This is the story of how you’re buying your enterprise software the wrong way. Probably your appliances, too.

This is an excerpt from my guide, “Enterprise Software Confidential.”

This post is also available in Chinese thanks to Xu Zhi.

Some years ago, I had a broken GE washer. Pretty sure I knew the culprit, but if I was wrong I’d waste a bunch of money on a part I couldn’t return. So I called a local repair shop who serviced a number of brands, including mine. “Oh, we don’t repair GE anymore. They’re pretty much throwaways now. When they break, you just buy a new one.”

This shocked me, beyond learning of GE’s quality nosedive.1 If their products frequently broke, wouldn’t that mean a steady stream of work? Then I realized a flaw in human reasoning. The first time it breaks, you blame the manufacturer. The second time, and every time after that, you blame the repair shop. For a repair shop, servicing appliances from a bad vendor can damage your reputation. Upon realizing this, I called him right back. “If GE is bad, who do you recommend?” I got a full education on washers, including a lot of industry dirty laundry.

Since then, every time I make an appliance purchase – vacuum cleaner, dishwasher, car – I go to a repair shop. They’re always excited to talk to someone who will listen. They may even have a used model that will last you for years. 

System integrators are a lot like repair shops. They aren’t just connecting your new enterprise software to your other systems, but customizing the code to conform your business processes.2 Hopefully there are APIs to do everything you want, but maybe they have to modify the core code.3 The good ones are experienced, know the domain (ecommerce, ERP, CRM, etc.), and work with multiple vendors.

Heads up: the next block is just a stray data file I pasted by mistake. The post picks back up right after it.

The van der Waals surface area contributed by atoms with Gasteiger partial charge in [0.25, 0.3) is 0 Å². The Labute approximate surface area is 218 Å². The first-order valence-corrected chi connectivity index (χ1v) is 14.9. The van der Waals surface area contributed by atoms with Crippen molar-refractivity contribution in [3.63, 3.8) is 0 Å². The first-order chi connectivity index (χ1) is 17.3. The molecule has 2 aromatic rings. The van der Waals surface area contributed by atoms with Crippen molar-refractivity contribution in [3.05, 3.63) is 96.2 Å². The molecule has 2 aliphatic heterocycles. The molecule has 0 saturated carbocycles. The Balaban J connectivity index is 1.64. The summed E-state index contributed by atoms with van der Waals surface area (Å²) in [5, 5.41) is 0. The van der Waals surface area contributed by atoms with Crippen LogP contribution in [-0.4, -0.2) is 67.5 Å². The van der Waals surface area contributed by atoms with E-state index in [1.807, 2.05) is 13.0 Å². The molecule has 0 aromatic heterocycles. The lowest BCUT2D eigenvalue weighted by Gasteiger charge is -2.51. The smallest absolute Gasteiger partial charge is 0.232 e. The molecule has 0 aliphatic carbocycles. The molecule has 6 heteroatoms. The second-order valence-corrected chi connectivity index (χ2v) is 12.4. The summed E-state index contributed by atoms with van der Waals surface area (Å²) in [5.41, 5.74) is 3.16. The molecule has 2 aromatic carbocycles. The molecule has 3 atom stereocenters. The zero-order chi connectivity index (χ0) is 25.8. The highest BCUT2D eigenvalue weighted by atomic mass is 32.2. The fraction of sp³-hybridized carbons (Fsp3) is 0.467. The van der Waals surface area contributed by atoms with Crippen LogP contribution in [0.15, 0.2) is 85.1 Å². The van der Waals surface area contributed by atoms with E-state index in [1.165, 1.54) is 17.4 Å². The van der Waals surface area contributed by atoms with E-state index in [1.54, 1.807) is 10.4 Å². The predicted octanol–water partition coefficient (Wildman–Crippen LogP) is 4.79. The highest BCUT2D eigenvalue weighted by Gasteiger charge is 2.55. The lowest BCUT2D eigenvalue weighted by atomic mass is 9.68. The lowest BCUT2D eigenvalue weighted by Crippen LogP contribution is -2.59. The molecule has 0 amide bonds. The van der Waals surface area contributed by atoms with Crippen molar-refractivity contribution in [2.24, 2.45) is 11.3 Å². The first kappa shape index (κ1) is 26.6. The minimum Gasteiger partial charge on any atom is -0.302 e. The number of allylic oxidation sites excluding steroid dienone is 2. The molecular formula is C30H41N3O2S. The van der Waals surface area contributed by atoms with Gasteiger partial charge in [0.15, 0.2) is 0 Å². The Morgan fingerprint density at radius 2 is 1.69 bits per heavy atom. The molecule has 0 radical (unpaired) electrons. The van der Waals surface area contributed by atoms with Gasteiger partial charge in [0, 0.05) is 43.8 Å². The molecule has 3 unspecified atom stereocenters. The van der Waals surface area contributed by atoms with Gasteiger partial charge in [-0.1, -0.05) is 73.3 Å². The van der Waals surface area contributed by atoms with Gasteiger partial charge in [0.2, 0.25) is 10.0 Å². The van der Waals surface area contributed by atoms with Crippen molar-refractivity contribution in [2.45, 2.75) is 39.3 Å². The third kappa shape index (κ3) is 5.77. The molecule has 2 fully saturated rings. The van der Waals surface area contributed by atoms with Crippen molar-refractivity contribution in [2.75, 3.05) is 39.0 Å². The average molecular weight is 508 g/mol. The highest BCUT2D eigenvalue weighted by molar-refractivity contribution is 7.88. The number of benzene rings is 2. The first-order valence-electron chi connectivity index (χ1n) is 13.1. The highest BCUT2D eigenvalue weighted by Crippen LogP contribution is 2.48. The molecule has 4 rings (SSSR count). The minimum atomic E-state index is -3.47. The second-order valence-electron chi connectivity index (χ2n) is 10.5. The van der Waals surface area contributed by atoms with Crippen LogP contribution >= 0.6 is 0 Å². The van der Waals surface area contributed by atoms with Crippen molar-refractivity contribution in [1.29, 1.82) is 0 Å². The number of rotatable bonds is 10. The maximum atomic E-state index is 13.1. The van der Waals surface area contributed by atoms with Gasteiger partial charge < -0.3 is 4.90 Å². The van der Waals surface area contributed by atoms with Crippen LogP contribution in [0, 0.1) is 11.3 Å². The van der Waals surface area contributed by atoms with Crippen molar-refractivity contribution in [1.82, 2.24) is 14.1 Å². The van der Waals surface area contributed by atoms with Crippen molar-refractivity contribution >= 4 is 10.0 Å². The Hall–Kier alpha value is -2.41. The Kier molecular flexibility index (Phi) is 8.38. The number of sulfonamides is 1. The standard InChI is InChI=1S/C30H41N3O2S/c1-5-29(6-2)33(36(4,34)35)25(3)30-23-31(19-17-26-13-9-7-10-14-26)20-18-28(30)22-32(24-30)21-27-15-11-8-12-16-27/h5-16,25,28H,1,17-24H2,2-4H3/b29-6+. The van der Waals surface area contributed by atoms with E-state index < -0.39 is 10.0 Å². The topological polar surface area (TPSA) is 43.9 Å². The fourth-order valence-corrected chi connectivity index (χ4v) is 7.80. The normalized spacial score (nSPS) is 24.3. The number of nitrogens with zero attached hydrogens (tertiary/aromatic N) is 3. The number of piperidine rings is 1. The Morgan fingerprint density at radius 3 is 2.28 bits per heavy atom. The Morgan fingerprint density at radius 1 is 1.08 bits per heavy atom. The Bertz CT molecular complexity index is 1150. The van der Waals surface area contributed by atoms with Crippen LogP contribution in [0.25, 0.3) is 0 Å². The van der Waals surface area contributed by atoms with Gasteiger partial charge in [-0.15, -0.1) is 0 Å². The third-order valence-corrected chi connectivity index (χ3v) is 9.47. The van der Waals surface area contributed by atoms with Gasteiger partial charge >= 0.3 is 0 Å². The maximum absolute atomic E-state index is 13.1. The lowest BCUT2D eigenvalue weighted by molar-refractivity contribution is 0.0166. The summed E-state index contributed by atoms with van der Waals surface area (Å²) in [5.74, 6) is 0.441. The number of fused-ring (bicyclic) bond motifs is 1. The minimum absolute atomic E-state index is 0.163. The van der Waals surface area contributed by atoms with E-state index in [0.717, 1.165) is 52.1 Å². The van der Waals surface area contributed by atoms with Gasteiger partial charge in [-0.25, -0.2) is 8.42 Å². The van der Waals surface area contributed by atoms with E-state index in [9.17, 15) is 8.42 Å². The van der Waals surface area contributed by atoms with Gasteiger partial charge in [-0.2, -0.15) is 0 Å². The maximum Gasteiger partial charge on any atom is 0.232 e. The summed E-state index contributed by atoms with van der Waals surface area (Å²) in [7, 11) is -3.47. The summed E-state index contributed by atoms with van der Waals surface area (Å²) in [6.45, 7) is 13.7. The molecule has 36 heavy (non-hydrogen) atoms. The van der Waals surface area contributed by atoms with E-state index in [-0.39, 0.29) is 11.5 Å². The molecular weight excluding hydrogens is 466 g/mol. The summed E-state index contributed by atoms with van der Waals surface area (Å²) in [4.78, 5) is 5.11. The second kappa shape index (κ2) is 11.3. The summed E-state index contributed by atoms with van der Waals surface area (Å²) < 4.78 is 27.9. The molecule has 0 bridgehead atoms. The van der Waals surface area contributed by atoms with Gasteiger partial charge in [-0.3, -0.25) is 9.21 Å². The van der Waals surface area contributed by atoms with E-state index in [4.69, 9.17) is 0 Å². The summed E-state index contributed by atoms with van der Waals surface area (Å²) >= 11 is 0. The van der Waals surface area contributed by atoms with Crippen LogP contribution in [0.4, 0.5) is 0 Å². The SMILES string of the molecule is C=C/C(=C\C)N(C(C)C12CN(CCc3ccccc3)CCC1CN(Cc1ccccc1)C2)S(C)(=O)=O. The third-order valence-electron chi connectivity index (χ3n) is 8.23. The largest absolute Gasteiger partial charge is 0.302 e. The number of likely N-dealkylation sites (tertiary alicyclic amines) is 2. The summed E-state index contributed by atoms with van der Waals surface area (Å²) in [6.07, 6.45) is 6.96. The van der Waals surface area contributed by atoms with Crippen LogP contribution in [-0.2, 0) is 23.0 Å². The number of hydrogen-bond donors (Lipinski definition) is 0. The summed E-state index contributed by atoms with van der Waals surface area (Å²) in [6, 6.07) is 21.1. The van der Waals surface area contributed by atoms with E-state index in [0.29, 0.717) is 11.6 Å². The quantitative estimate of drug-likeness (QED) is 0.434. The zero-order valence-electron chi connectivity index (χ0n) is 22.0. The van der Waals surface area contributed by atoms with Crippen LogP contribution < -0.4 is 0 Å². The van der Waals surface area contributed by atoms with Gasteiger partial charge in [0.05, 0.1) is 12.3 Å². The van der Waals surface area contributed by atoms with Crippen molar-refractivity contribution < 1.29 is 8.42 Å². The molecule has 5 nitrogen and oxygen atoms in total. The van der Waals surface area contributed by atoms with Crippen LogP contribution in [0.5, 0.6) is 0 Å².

Their developers, at least, have opinions. Likely strong ones. I’ve been in this position in the past. I won’t name names, but I’ve had the following conversation with developers from other SIs:

“You guys are FooSoft partners, right? How is it?”
“It’s alright.”
“Really? Because we use BarSoft and it’s a pile of garbage. It’s got rabble rabble rabble…
Sigh. FooSoft is terrible too, it has all the same problems.”
“I hear NewSoft is actually decent.”
“Yeah, I was working on it for a short while before getting pulled off to help a late project. It’s actually pretty nice!”

This is how I was able to determine who the top vendors were in terms of quality. The problem is, most companies don’t buy software with this way. They cut out the system integrators entirely.

Typically, your CTO/CIO/CMO, etc. while first try to determine what they need. Come up with a list of features. Ballpark a budget. Then, they start talking with vendors directly.

See, they have a background in, say, networking engineering. Pretty technical. And they spent a lot of money buying the network hardware and it was a big success. Then they did a desktop refresh, and that went well, too. So clearly, spending a lot of money on tech is something they do well, right?

Well, I’m highly technical, and I would not feel comfortable upgrading the network infrastructure of a medium-size enterprise without significant outside help. However, most execs go straight to the vendor. They deal with the vendor’s formidable enterprise sales team, who knows exactly what to say. I mean, have you seen a good enterprise sales team in action? They are pretty amazing to watch.

But this is like doing your appliance selection by talking to whoever is on the floor at Sears that day. Actually, it’s worse, because at least the salesperson might know which models have the highest return rate. By going to the vendors, you have zero inside knowledge. It’s more like visiting appliance manufacturer websites. We all know how helpful those are. And instead of risking hundreds of dollars, you’re risking hundreds of thousands, if not millions.

I’ll follow this up with a piece on how I would handle this, including conflicts of interest the system integrator may have (nothing is perfect). In the meantime, I’d love to hear your thoughts. I’m sure I’m ruffling the feathers of some very powerful birds, but at a minimum, someone who reads this will end up with a reliable washing machine.

Disclaimer: My company, Made Up Name, is not a partner or system integrator for any enterprise software platform. However, we often recommend third party software to our clients, in an ethical manner, without kickbacks. Certainly, a million times more ethical and cheaper than charging them to build yet another ecommerce platform.

  1. Could be better now, but I wouldn’t know. []
  2. Or telling you how much cheaper it will be to change your process. []
  3. Yes, I know that’s bad. Yes, I know that makes upgrades a nightmare! Welcome to enterprise software. []